Ascendance of a Bookworm: I’ll Do Anything to Become a Librarian!, Part 3: Adopted Daughter of an Archduke, Vol. 2

By Miya Kazuki and You Shiina. Released in Japan as “Honzuki no Gekokujou: Shisho ni Naru Tame ni wa Shudan wo Erandeiraremasen” by TO Books. Released in North America digitally by J-Novel Club. Translated by quof.

Let’s face it, Rozemyne has done a lot for the world she now lives in. From all of her printing achievements, which have the potential to change the world as everyone knows it, to even such things as shampoo, the footprint of Myne/Rozemyne is everywhere. However, there is a limit to what she can achieve. Ehrenfest is not going to slowly become modern-day Earth. What’s more, there is a disconnect between a) the way nobles think, b) the way Rozemyne thinks as a commoner who was raised into the nobility; c) the way Urano thinks as a former modern-day Japanese woman who’s been reincarnated with her memories; and d) Rozemyne’s natural eccentricity. As such, sometimes she doesn’t get how other people think, and other people assume that she is familiar with things that she absolutely is not. This becomes a big problem in this book, where Rozemyne taking some abused orphans from a local mayor turns out to have many, many repercussions.

Of course, Rozemyne has an additional problem that she has to deal with, which is that Ferdinand is not only assuming that she gets all the nuances and subtleties with which he speaks, but is also, in his own way, as eccentric as Rozemyne. He is the definition of “it would be easier if I just did everything myself”, and the fact that he can only makes life harder, especially as Rozemyne also falls into that category a lot. This leads to her having a near emotional breakdown when he tells her to solve the problem that she’s gotten herself into, implying that the entire TOWN has to die because of her actions. While Benno and the others are able to help Rozemyne flip the problem on its head (don’t think about how to kill the mayor, think about how to save everyone who is NOT the Mayor), Rosemyne and the reader are left with the harsh reality of a world that does not run on modern-day ethics and morals.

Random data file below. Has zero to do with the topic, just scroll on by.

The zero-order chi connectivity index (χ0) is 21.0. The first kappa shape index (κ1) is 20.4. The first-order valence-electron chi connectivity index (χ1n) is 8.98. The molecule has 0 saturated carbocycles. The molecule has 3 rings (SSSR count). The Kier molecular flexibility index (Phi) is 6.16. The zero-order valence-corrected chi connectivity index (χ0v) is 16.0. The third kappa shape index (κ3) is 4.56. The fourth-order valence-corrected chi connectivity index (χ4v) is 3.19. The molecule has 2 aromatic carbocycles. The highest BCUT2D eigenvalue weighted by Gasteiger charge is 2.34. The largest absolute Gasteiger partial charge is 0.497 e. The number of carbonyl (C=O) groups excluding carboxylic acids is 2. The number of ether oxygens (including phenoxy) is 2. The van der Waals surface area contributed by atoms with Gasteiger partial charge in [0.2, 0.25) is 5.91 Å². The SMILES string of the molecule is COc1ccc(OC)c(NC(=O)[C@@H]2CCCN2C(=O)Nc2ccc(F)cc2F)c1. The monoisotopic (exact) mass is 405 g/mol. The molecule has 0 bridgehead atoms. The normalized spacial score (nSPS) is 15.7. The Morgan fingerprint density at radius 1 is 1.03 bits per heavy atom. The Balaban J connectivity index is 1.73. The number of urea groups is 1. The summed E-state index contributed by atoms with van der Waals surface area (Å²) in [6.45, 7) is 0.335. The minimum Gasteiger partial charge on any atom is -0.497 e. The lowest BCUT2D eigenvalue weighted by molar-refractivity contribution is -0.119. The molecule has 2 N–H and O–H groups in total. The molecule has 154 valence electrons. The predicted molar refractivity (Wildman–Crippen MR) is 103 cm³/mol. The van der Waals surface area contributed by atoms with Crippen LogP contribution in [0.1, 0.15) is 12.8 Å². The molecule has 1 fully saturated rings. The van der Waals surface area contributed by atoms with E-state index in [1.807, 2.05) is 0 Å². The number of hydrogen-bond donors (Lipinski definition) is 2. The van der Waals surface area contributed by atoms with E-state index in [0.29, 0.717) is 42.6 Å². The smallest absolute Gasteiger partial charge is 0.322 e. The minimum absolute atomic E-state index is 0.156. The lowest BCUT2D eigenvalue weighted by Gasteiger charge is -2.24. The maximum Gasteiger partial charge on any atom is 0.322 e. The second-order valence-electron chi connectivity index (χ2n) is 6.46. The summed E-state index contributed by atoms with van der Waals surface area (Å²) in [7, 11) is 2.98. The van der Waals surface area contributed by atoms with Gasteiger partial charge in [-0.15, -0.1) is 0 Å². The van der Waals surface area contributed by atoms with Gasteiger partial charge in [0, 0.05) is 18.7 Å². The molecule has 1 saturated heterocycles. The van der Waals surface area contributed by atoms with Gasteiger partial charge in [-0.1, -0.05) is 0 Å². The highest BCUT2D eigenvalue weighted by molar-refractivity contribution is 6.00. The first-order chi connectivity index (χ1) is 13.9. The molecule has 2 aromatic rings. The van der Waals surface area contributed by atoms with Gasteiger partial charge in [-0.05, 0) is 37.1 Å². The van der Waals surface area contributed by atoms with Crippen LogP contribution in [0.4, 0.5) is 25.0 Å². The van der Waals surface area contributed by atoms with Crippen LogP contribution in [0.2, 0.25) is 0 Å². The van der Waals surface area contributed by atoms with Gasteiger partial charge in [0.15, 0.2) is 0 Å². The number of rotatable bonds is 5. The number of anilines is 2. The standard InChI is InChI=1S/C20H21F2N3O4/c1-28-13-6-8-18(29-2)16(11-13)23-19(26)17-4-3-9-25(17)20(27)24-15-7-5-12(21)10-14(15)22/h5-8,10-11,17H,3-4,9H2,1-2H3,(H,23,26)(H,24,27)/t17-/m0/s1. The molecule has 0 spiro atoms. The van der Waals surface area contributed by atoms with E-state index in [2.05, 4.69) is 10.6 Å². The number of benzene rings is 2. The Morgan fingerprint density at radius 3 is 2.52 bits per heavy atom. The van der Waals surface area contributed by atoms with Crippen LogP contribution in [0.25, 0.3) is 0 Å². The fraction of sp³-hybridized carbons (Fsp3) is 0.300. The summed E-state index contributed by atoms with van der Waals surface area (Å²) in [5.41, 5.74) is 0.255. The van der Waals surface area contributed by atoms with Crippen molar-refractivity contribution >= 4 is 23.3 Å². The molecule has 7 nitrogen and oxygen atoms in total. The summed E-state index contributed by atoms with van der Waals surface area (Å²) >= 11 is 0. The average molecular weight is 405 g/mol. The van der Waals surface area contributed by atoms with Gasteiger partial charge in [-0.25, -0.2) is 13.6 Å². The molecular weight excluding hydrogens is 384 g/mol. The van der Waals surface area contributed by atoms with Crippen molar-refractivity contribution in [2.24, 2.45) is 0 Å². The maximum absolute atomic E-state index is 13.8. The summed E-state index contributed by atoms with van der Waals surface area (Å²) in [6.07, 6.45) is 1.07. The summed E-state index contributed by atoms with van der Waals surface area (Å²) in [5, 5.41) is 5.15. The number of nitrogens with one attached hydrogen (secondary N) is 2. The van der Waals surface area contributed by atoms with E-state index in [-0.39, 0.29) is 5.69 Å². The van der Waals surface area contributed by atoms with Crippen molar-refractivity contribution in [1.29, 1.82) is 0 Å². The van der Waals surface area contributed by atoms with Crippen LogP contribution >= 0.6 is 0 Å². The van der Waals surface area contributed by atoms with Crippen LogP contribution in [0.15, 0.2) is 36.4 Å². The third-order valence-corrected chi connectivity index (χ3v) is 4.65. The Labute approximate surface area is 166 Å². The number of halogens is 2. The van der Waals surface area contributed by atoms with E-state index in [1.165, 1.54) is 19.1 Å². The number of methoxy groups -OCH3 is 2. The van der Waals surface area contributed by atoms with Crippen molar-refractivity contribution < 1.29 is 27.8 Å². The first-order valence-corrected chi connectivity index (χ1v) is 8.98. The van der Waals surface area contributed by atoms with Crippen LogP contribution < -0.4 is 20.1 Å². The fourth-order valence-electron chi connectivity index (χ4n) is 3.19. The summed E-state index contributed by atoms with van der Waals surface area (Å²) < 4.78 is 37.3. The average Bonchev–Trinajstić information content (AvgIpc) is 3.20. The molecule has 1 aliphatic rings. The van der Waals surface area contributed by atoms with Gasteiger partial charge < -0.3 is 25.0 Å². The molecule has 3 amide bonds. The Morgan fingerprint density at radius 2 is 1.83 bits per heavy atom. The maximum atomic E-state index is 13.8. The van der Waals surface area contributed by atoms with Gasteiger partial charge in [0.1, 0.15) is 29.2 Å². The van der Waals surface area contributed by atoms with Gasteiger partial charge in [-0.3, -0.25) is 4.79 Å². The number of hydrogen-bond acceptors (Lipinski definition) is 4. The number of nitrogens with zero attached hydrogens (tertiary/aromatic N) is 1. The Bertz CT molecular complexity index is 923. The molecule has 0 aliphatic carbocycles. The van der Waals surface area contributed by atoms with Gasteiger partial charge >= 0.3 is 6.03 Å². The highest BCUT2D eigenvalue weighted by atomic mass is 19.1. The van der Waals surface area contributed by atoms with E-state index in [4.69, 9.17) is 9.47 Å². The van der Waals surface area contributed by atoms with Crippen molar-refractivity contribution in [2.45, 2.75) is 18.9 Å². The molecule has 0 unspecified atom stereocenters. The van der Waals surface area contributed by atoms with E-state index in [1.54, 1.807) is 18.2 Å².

Fortunately, the rest of the book is not as serious as this. There’s a cool action scene as Rozemyne goes to the forest to get ingredients for the potion that will help her Devouring and the forest is overrun by monsters. More importantly, Wilfried once again whines about how easy Rozemyne has it, and she proposes changing roles for one day. This serves as a massive splash of cold water to the face of everyone involved with Wilfried, especially his father, who had been spoiling him without realizing that that had led to a young man who could not read, write, play any instruments, etc. There is some blistering dialogue here about how to educate young people, particularly those with short attention spans. It also shows off Sylvester as a very imperfect Archduke – he’s not a happy camper here, especially when his wife hears about this. Fortunately, Wilfried DOES have a good memory when he bothers to use it, so all is not lost.

There’s not as much of what made Bookworm tick in the early volumes – Benno and Lutz are here, but in supporting roles, and papermaking/bookmaking is also a side project compared to everything else. But it’s the expansion of Rozemyne’s world, and the fact that this world can be terrifying, that makes this arc of Bookworm the best yet.